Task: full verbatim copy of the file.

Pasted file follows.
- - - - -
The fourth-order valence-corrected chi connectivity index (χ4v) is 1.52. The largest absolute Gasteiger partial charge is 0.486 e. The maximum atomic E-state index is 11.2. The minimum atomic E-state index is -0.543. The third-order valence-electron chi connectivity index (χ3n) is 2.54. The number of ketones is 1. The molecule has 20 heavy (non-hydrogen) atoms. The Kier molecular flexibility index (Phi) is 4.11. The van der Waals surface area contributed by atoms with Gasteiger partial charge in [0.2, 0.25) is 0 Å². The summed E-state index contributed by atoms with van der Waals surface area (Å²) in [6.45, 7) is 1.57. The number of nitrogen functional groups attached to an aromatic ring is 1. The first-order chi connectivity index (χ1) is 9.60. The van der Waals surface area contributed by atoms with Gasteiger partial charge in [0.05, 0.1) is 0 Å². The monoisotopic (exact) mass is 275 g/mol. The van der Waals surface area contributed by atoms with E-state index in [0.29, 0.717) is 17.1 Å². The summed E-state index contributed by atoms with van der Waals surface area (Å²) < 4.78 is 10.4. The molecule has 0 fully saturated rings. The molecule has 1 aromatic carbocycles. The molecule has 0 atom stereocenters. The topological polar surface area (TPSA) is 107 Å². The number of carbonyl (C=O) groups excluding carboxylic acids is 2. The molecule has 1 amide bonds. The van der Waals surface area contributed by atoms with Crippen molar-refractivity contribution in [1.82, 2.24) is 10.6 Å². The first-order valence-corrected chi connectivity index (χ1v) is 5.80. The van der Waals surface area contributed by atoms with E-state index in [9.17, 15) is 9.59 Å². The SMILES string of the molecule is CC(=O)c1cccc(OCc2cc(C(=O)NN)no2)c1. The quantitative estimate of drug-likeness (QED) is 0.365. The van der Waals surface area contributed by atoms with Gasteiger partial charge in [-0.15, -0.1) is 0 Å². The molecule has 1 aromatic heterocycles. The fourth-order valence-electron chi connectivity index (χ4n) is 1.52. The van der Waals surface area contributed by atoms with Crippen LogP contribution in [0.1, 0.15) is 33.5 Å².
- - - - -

The fourth-order valence-corrected chi connectivity index (χ4v) is 1.52. The largest absolute Gasteiger partial charge is 0.486 e. The maximum atomic E-state index is 11.2. The minimum atomic E-state index is -0.543. The third-order valence-electron chi connectivity index (χ3n) is 2.54. The number of ketones is 1. The molecule has 20 heavy (non-hydrogen) atoms. The Kier molecular flexibility index (Phi) is 4.11. The van der Waals surface area contributed by atoms with Gasteiger partial charge in [0.2, 0.25) is 0 Å². The summed E-state index contributed by atoms with van der Waals surface area (Å²) in [6.45, 7) is 1.57. The number of nitrogen functional groups attached to an aromatic ring is 1. The first-order chi connectivity index (χ1) is 9.60. The van der Waals surface area contributed by atoms with Gasteiger partial charge in [0.05, 0.1) is 0 Å². The monoisotopic (exact) mass is 275 g/mol. The van der Waals surface area contributed by atoms with E-state index in [0.29, 0.717) is 17.1 Å². The summed E-state index contributed by atoms with van der Waals surface area (Å²) < 4.78 is 10.4. The molecule has 0 fully saturated rings. The molecule has 1 aromatic carbocycles. The molecule has 0 atom stereocenters. The topological polar surface area (TPSA) is 107 Å². The number of carbonyl (C=O) groups excluding carboxylic acids is 2. The molecule has 1 amide bonds. The van der Waals surface area contributed by atoms with Crippen molar-refractivity contribution in [1.82, 2.24) is 10.6 Å². The first-order valence-corrected chi connectivity index (χ1v) is 5.80. The van der Waals surface area contributed by atoms with E-state index in [9.17, 15) is 9.59 Å². The SMILES string of the molecule is CC(=O)c1cccc(OCc2cc(C(=O)NN)no2)c1. The quantitative estimate of drug-likeness (QED) is 0.365. The van der Waals surface area contributed by atoms with Gasteiger partial charge in [-0.15, -0.1) is 0 Å². The molecule has 1 aromatic heterocycles. The fourth-order valence-electron chi connectivity index (χ4n) is 1.52. The van der Waals surface area contributed by atoms with Crippen LogP contribution in [0.1, 0.15) is 33.5 Å².